I’m traveling in the Galapagos currently. Hopefully I’m having fun and seeing great birds and other species! In the meantime here’s a little of what I will hopefully be seeing!
The Galapagos’s Natural and Unnatural History: Geology
The Galapagos are an archipelago of volcanic islands. Think Hawaii or Japan. Basically there is a hot spot (a region where magma breaks through the earth) that piles up igneous rock. These areas if they grow tall enough eventually become volcanic islands.
The Galapagos has 13 large islands, 6 small islands, and 40 small islets.
Why plural? That’s because the continents are slowly drifting. So after a good amount of time that created island is no longer over the hotspot and no longer forming. Instead, there’s a new island forming.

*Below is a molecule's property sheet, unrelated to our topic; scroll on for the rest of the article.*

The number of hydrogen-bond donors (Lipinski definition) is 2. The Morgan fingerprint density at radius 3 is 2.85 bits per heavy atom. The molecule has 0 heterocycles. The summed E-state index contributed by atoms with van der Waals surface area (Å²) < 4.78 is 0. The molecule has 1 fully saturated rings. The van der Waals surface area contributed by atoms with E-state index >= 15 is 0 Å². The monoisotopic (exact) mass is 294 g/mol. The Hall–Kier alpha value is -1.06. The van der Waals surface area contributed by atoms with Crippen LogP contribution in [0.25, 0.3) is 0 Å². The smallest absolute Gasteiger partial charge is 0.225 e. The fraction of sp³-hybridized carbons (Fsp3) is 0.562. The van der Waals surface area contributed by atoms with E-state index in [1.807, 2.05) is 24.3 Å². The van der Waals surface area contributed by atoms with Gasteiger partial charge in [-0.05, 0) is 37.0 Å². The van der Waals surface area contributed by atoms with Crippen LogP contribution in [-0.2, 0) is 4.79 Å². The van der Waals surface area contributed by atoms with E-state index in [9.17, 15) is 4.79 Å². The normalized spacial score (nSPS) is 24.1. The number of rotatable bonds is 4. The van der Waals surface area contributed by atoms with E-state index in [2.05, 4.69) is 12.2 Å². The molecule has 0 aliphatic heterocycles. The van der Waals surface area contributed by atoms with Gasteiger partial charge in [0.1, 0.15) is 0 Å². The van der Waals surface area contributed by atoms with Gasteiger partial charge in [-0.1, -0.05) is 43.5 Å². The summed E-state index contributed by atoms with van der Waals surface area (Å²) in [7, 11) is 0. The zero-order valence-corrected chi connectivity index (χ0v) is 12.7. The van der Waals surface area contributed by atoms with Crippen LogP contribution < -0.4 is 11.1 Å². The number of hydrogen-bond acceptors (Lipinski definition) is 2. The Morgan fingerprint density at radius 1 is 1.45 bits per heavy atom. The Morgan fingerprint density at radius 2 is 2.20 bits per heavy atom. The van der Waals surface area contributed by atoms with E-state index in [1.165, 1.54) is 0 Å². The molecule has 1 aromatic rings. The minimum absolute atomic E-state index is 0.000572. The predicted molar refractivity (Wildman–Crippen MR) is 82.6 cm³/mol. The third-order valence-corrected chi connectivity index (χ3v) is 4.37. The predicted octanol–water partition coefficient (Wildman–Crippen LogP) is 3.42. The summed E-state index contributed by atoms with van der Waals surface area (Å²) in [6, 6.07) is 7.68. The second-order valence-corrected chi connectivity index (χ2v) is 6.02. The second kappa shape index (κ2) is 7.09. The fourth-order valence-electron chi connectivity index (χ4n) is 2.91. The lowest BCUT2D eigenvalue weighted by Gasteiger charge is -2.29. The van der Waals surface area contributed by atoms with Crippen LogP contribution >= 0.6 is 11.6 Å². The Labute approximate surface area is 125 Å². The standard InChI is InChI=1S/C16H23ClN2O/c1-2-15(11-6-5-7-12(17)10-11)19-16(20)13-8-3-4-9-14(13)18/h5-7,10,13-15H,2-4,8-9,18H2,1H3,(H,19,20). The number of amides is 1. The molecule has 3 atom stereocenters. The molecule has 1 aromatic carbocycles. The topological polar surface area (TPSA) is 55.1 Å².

Hot spots come and go as the plates shift. Spewing is sporadic. That’s why you don’t get one even large lump of an island. However, the waters around the island will be shallower due to the spewage that didn’t become islands.
In times of lower sea levels there were fewer, larger islands. This has wonderfully amazing ramifications for adaptive radiation.
The Galapagos islands began forming about 5-10 million years ago and are continuing to form today, albeit very slowly. The islands are drifting east growing and eroding with time.